Japanese Prime Minister and ruling Liberal Democratic Party President Shinzo Abe gestures as he answers questions during a television interview following Parliament's upper house election at the party's headquarters in Tokyo, Sunday. AFP-Yonhap

By Nam Hyun-woo

Japanese Prime Minister Shinzo Abe's victory in the country's Upper House election Sunday will tighten Tokyo's stance on trade with Seoul and deal a bigger blow to companies here, industry officials said Monday.

They said of imminent concern is Japan's potential move to remove Korea from its "white list" of 27 countries given customs shipping-clearance priority for the import of industrial materials from Japan. Chances of additional restrictions remain because Abe demanded Seoul provide an "answer" on the two countries' trade conflict, which stems from last year's Supreme Court rulings here against Japanese firms over compensation for wartime forced labor.

"We see a great possibility of the trade conflict between the two countries being protracted after Abe's comments following the victory," an official at a domestic conglomerate said asking not to be named. "Companies are sending their CEOs to Japan to seek ways to contain the fallout of the trade restrictions, but frankly there seems to be no effective solution companies can come up with."

During an interview with Asahi TV, Sunday, Abe said there will be no constructive discussion regarding the two countries' trade conflict unless Korea brings "a proper answer" to its breach of a 1965 treaty between Seoul and Tokyo.

In the treaty, Seoul agreed to settle all relevant claims in return for financial compensation and soft loans during the establishment of diplomatic relations. Japan claims last year's Supreme Court rulings violate this treaty, while Korea says the treaty does not cover individual rights to demand compensation.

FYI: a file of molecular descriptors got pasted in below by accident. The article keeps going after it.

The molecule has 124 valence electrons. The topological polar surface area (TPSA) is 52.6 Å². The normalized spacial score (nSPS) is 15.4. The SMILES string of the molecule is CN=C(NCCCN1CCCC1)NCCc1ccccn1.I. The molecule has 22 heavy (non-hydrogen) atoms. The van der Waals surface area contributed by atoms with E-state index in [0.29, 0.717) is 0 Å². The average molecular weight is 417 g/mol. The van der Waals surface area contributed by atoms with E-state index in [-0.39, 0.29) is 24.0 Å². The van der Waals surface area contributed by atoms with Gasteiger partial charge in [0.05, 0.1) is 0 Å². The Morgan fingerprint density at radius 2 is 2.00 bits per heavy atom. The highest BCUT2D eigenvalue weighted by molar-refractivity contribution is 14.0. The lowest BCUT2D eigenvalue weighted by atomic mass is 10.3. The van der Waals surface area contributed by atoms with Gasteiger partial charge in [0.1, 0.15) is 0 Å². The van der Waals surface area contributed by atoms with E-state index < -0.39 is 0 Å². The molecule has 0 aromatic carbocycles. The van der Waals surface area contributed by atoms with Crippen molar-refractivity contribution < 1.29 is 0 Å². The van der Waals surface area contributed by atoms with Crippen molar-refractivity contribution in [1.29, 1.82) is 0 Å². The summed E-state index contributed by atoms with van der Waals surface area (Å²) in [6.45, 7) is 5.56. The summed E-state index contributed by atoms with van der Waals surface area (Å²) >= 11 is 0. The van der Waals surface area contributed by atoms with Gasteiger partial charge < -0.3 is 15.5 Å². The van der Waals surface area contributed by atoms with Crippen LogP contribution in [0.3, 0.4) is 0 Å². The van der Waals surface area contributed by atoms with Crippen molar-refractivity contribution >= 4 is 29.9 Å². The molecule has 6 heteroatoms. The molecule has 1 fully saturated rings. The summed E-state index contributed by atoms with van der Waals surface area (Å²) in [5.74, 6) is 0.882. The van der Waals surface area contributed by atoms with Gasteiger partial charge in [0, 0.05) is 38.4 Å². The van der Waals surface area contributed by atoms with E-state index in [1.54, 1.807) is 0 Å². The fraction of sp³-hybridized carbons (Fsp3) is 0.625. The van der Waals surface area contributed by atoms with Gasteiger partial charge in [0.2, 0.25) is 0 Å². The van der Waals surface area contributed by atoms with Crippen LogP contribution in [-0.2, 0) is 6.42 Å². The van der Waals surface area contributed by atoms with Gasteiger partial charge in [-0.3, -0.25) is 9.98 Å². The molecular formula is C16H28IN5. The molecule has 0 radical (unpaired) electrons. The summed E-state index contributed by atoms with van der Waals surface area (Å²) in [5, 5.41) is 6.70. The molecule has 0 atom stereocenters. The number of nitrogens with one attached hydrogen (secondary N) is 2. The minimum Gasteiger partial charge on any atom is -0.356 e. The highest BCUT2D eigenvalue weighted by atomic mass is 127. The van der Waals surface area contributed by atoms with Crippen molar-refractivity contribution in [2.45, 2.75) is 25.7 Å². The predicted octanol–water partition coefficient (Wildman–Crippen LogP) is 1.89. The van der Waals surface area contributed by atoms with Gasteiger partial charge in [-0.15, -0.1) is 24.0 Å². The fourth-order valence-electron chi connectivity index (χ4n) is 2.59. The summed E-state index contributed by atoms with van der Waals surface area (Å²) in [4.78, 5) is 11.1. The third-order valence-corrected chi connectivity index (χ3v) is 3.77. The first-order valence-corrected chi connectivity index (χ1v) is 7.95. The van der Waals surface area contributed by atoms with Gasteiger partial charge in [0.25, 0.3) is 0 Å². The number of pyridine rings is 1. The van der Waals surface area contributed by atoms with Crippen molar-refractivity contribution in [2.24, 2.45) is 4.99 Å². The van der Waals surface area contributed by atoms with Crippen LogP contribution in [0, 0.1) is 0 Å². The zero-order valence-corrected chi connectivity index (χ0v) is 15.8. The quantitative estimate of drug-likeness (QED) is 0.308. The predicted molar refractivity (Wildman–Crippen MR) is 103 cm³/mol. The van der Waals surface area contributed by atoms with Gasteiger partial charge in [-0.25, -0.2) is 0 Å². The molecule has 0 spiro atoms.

Japan imposed initial export restrictions on materials for manufacturing semiconductors and panels for displays July 4 and threatened to remove Korea from its white list. The removal is expected to affect trade in at least 1,100 items which comprise "the foundation of manufacturing industries."

"When Japan first announced the export curbs on three high-tech materials, some suspected it was a temporary strategy to unite the right wing before the election, but the comments show that Abe was thinking of a long-term feud, dropping hints that Tokyo will continue retaliatory moves unless Korea brings an answer to Japan's liking," said Kim Gyu-pan, Japan team head at the Korea Institute for International Economic Policy.

"The items that would be affected by a removal from the white list include core materials for cars, machinery and chemicals, meaning the foundation of Korea's manufacturing industry could be disrupted," he said. "Adding more concern is that Japan seems to be committed to such a hardline approach unless the Korean government makes a drastic change in its diplomatic stance toward Japan."

As Japan's trade restrictions are expected to become worse, company CEOs are visiting the country to try and contain the damage.

According to officials, SK hynix CEO Lee Seok-hee visited Japan, Sunday, to meet with Japanese partner firms and discuss ways to secure materials for chips.

Earlier, Samsung Electronics Vice Chairman Lee Jae-yong visited Japan for six days on a similar mission, and reportedly asked partner firms to secure 90-day reserves of the affected materials. This is interpreted as Samsung expecting the export curbs will be prolonged.

"We know that the government is coming up with measures, such as an explanation to the WTO, but that will take time," a chemical industry official said. "With little hope for the government to settle this in the short term, companies have no option but to make their own efforts to localize materials or change manufacturing processes to use materials from other countries."



Nam Hyun-woo namhw@koreatimes.co.kr